Dan and his friend Chris Yap discuss the nature of video games from an international and intellectual standpoint.
The Infinite Lives Podcast crew is joined by our special guest, Dan H. With an extra Dan on hand, we delve into the ending of the Playstation and N-64 era and start to look into the next generation with some talk of PS2 and Gamecube and a little bit of the origins of MMORPGs. It all ends with a debate on how Square Enix failed our generation.
Have you ever wondered about life. I mean if Albert Einstein was so damned awesome, why didn’t he travel back in time and defeat Hitler? If game pirates were so cool, why don’t they form their own labels as publishers? If Tim Schafer is so amazing (and he is), why doesn’t he grant us our Christmas wishes as Santa Claus? If we can go beyond so many obstacles in life, why can’t we go Beyond The Beyond? Well, maybe Jon, Dan, and Kevin can find out. It’s time that life stops being a question of what if and life becomes about going to the (Saga) Frontier. Sit down, hold on, and get ready for the longest Infinite Lives Podcast yet. Like all of life, Mark Hamill is involved (in a mention). Let’s rock this shit!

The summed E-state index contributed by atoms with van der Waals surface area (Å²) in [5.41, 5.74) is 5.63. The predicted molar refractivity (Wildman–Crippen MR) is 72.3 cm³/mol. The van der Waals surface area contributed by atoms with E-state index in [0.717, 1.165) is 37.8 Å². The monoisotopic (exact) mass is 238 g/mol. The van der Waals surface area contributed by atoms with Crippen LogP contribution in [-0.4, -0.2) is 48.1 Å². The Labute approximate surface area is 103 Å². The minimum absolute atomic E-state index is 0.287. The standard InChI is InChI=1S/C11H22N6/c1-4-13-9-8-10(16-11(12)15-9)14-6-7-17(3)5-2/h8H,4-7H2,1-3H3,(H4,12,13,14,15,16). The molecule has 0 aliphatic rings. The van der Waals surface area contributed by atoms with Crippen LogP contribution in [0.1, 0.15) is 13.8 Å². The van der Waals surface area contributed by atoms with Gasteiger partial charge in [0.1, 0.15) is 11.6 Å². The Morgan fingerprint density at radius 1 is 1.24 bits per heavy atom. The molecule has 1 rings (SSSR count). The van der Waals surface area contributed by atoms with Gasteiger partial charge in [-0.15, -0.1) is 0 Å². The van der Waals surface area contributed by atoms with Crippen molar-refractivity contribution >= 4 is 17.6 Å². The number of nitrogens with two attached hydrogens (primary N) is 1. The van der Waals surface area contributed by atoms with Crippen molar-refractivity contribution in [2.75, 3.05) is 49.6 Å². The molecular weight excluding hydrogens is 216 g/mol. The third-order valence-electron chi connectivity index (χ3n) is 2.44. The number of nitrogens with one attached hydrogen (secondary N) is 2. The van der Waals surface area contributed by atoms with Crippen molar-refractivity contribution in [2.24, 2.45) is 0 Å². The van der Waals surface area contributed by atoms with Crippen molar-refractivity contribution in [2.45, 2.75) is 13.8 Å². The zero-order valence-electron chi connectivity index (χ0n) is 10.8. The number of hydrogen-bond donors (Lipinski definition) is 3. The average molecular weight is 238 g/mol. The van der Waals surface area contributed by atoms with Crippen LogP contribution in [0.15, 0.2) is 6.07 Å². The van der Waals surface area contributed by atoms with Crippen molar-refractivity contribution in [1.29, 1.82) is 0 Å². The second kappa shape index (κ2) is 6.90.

Jon and Dan get ready to continue their quest, but…what is this? A new challenger approaches. Will this be a new ally, or their greatest rival? Well, since podcasts don’t do the deathmatch mode much good, I think co-op is the mode of choice. Meanwhile, Jon has fun looking at his love for a monkey in a cap, Dan goes the Marathon to explain how he was into Bungie before it was cool, and Kevin discusses historically accurate ninja magic in the time of Nobunaga (or is that Nobunga?).
Jon and Dan continue down the rabbit hole that is their past. Think of this as a continuation of the first podcast. Just wait for the surprise twist. We learn that one of the Infinite Lives crew did not survive childhood and it actually a ghost…or is he? Only way to find out is to listen to this exciting installment.
The origin story of the Infinite Lives Podcast. Dan Paredes and Jon Hood take us back to the days of the NES, IBMs, and games that came on real “floppy” floppy disks.